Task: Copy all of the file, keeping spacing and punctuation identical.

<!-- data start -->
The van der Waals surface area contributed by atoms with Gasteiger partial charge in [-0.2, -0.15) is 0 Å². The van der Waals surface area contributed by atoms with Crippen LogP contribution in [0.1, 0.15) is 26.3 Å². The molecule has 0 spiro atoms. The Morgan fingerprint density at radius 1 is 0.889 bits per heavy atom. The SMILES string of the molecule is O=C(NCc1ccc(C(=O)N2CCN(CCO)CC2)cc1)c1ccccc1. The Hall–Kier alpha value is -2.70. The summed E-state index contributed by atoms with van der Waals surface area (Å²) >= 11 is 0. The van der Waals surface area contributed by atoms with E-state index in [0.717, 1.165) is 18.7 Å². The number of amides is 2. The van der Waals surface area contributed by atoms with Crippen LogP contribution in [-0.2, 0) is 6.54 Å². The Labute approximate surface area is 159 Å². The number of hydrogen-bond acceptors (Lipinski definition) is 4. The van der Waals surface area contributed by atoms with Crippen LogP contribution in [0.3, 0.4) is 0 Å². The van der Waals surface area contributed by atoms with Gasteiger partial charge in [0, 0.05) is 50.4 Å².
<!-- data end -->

The van der Waals surface area contributed by atoms with Gasteiger partial charge in [-0.2, -0.15) is 0 Å². The van der Waals surface area contributed by atoms with Crippen LogP contribution in [0.1, 0.15) is 26.3 Å². The molecule has 0 spiro atoms. The Morgan fingerprint density at radius 1 is 0.889 bits per heavy atom. The SMILES string of the molecule is O=C(NCc1ccc(C(=O)N2CCN(CCO)CC2)cc1)c1ccccc1. The Hall–Kier alpha value is -2.70. The summed E-state index contributed by atoms with van der Waals surface area (Å²) >= 11 is 0. The van der Waals surface area contributed by atoms with E-state index in [0.717, 1.165) is 18.7 Å². The number of amides is 2. The van der Waals surface area contributed by atoms with Crippen LogP contribution in [-0.2, 0) is 6.54 Å². The Labute approximate surface area is 159 Å². The number of hydrogen-bond acceptors (Lipinski definition) is 4. The van der Waals surface area contributed by atoms with Crippen LogP contribution in [0.3, 0.4) is 0 Å². The van der Waals surface area contributed by atoms with Gasteiger partial charge in [0, 0.05) is 50.4 Å².